I started building theremins in 1997 on the basis of my amateur experience in the field of electronics.
My first theremin was made using transistors and only had a pitch antenna: the design involved the use of a transistorized oscillator connected to the antenna and an integrated circuit (NE602) used in the radio apparatuses, which served as a second oscillator and mixer. The result was a high stability but decidedly poor sound.
I subsequently decided to begin using electronic valves by building the Tube Theremin proposed on the Net by Doug Forbes. This instrument uses easily found 12AU7 triodes, and the mixer stage is made of a triode that acts as a preamplifier; once again, the sound is not the best and I also had some difficulty in obtaining an adequately incisive volume control. Nevertheless, it is a good starting point for anybody who wants to become familiar with building tube theremins.
As I was not completely satisfied with the results I had achieved, I decided to buy a commercial theremin to use as an initial reference. I chose Big Briar’s Etherwave mainly for economic reasons, but I consider it a good instrument, well made and fun to play. It also has the enormous advantage of being easily transportable.
My current experiments are following two parallel routes: the final assembly of a tube theremin made using the same design logic as that built by Leon Theremin for Clara Rockmore, and the design of an easy-to-build transistor circuit for novices that possess at least some of of the characteristics mentioned above.
The idea of building a new tube theremin came to me after I had heard Clara Rockmore’s disc The Art of the Theremin. The instrument used by this virtuoso performer has such an excellent sound that, when you first hear it, you have the impression of being in the presence of an opera singer or, depending on the piece, a ‘cello.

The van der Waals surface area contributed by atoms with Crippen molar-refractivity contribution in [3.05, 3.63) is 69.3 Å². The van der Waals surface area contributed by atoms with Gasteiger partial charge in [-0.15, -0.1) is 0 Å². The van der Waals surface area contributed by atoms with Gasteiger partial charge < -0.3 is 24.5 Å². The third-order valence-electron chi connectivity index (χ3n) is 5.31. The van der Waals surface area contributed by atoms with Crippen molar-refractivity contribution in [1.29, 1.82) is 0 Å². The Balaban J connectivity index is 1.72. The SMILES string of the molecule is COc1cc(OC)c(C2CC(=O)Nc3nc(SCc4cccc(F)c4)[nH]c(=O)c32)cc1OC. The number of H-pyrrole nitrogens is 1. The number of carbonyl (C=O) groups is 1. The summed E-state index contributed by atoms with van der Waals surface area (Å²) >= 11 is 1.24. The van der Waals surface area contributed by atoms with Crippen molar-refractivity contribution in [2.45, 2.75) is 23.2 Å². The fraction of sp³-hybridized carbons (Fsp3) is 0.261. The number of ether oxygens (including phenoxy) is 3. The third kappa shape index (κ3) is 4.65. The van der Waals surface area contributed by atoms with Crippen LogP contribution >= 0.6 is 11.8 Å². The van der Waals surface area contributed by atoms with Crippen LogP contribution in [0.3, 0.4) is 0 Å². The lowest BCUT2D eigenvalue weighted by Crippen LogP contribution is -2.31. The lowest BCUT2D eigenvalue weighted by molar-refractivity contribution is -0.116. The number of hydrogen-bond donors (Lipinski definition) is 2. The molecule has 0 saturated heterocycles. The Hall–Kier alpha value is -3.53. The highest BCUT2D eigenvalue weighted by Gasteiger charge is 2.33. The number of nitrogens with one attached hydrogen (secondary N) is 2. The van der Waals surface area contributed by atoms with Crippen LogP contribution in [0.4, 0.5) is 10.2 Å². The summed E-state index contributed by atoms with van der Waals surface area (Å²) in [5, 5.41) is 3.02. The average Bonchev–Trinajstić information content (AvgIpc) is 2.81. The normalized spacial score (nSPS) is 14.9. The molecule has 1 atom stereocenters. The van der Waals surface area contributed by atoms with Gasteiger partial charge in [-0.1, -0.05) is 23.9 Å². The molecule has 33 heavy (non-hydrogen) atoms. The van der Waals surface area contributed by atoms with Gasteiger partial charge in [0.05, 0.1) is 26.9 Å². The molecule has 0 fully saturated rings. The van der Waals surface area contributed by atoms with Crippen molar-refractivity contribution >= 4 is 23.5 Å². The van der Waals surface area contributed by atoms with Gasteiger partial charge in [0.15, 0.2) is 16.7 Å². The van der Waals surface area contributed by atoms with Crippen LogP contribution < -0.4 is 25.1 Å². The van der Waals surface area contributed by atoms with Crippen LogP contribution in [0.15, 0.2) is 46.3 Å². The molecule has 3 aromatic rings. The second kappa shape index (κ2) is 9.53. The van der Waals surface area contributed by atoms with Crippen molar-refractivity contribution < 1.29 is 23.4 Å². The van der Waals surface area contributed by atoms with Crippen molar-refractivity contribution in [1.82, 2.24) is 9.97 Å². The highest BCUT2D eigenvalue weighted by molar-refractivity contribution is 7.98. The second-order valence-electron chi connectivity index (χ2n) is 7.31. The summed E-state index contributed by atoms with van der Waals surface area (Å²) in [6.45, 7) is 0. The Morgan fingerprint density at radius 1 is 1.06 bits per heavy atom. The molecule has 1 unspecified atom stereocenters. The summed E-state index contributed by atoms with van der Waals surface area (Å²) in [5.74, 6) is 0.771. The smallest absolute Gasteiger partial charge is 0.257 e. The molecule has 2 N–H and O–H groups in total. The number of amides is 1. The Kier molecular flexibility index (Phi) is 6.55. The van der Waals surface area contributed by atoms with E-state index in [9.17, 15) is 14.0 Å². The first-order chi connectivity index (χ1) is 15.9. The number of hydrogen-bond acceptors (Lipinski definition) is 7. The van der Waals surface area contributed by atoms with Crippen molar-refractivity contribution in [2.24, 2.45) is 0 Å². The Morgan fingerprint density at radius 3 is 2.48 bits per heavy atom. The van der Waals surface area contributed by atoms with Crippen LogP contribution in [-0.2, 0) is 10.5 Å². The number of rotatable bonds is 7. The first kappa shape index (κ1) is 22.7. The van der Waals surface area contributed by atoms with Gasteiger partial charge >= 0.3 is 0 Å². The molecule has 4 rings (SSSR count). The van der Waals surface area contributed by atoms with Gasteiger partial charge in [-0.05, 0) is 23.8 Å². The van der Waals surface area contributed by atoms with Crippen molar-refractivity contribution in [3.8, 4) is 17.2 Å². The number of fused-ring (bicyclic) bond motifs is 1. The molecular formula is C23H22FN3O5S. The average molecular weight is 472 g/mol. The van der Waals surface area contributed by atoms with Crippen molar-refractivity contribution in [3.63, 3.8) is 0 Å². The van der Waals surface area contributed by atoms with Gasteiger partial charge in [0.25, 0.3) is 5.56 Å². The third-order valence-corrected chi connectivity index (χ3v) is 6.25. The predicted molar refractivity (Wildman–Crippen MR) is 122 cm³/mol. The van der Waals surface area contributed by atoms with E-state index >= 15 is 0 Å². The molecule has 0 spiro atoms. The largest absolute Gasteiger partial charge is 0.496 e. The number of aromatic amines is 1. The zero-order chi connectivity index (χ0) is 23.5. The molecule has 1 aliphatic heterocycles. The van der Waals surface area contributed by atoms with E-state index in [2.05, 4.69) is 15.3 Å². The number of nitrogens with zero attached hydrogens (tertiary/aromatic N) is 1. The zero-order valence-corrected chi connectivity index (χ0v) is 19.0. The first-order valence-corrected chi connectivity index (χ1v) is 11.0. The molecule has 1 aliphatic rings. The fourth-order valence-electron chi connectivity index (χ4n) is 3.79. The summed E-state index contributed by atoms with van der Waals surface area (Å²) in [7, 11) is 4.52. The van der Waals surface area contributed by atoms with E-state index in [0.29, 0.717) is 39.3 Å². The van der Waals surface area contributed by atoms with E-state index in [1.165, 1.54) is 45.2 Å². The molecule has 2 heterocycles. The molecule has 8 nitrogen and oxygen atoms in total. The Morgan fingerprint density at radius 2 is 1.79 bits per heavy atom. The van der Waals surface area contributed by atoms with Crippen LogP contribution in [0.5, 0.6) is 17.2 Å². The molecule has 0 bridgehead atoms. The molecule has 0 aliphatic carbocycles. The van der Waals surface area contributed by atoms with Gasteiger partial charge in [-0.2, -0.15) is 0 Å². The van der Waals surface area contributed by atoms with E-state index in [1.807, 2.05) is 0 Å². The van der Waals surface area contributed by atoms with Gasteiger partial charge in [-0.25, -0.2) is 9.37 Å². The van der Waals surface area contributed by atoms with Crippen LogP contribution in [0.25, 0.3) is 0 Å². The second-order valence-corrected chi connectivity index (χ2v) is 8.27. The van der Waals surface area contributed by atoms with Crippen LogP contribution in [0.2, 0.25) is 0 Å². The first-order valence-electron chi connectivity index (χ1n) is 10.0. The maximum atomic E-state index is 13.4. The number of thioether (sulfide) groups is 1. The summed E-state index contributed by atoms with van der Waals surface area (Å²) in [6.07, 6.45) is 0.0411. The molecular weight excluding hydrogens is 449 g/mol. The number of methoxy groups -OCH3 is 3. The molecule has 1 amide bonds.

On searching the Internet, I found the circuit diagram of Ms. Rockmore’s theremin drawn by Robert Moog at the time of his electronic restoration of the instrument some twenty years ago.
The circuit was very similar to that of the RCA theremins, but there were some differences that I felt must be the key to its incredible sound.
After spending months studying the diagram, the breakthrough came as a result of correspondence with Reid Welch, who has built a tube theremin that has an exceptional sound. Reid made me understand that the secret of producing an excellent sound was the use of a tetrode for the mixer circuit. Like the RCA theremins, the original circuit made use of a 24A tetrode, a 1020’s valve that has been out of production for more than half a century and so, for my own experiments, I used a 36 tetrode (the direct successor of the 24A) which, although also being out of production is much easier to find and less expensive.
If we look at a detail of the diagram drawn by Moog, we can see that the signals coming from the oscillators are connected to the mixer (a 24A tetrode) by means of variable resistors, thus allowing them to be mixed in such a way as to obtain a satisfactory audio beat. Another interesting aspect of the circuit is the variable capacitor known as the coupling trim: this forces the connection between the oscillators with the aim of controlling the amount of beat distortion. Finally, we can see that the anode of the tetrode has an interstage transformer, the characteristics of which influence the beat.
Let us now look at the original diagram of an RCA theremin. It also used a 24A tetrode (the RCA equivalent was called UX224), but there is no control of the intensity of the signals coming from the oscillators nor the variable capacitor for forcing the binding; furthermore, the interstage transformer has a different transformation ratio. It is these particulars that lead to the substantial difference between the sound of the RCA theremins and the better sound of Clara Rockmore’s theremin.